“I know that eating the same leftover food can feel redundant or get boring after a few meals,” says Alicia Nichols, who cooks at Buxton Hall Barbecue and The Times. “So I usually make a red enchilada sauce to change it up a bit. I make turkey or chicken tamales or enchiladas. I usually have some sort or beans — chickpeas more often than not — so I will refry those.”

But she also notes that a key to not wasting a ton of food is to be a little more conservative in what you prepare in the first place. “A really good way to curb holiday waste is to know your numbers,” she explains. “We tend to outdo ourselves because we want to make sure everyone is fed twice-over, but sending everyone home with plastic Tupperware full of leftovers they may or may not eat is wasteful.” And, she adds, it’s best to avoid using disposable roasting pans, pie plates, etc. “Use dishes that can be cleaned, even though it’s a hassle.”

Also, don’t be afraid to lean on your freezer. All of your trimmings, including every type of vegetable end (except rhubarb) and the skins from your onions, can all be bagged and frozen to make stocks at a later date. I always keep separate bags for things like corn husks (makes a great stock for grits) and squash and zucchini (makes for a good squash purée soup base later), and combine the trinity — onions, carrots, celery — for everything else.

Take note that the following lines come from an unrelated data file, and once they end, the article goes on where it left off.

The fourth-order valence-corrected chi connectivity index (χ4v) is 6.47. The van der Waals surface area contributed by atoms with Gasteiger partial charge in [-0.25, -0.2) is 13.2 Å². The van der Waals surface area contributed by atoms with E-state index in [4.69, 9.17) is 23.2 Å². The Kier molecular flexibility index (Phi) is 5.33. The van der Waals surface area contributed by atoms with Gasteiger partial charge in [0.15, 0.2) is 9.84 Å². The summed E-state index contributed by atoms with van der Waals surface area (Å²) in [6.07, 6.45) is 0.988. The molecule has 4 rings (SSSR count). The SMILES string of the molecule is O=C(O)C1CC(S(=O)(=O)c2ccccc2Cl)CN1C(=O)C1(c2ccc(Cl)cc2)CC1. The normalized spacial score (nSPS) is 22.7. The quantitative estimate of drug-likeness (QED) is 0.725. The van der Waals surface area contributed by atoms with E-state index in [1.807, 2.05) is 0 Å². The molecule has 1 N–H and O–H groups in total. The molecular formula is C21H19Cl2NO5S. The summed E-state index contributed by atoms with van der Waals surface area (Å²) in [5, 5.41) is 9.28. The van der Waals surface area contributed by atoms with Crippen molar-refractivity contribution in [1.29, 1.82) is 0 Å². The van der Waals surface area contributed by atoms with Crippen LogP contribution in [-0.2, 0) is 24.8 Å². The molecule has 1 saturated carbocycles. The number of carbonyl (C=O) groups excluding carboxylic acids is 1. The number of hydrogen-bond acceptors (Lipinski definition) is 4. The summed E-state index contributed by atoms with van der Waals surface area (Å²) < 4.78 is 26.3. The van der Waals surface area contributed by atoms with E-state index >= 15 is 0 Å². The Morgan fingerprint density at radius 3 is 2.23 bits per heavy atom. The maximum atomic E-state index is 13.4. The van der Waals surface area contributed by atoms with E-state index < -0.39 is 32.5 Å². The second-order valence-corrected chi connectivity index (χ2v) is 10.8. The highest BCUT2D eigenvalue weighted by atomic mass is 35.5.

Also, the stock you make from the turkey carcass can be frozen into resealable plastic bags of any size. I often stuff bags into pint glasses and fill them to measure perfect pint-sized portions and freeze them to make single-serving soups down the road.

Katherine Ehrlichman recalls her family’s tradition of making turkey and dumplings with a stock made from the turkey carcass, while Terri Lechner recommends making the classic Kentucky hot brown: a slice of toast topped with turkey, a Parmesan-laden gravy (another good use of your turkey stock), tomato and crispy bacon.

Michele Dohse makes wraps from the turkey, cranberries and greens, uses mashed or sweet potatoes in yeast bread and makes casseroles from cooked veggies. Have a waffle iron laying around? Well, Ben Matchar wants you to get crazy with it. “Put leftovers in the batter — turkey and cranberry waffles, mac and cheese waffles, sweet potato-stuffing waffles,” he says.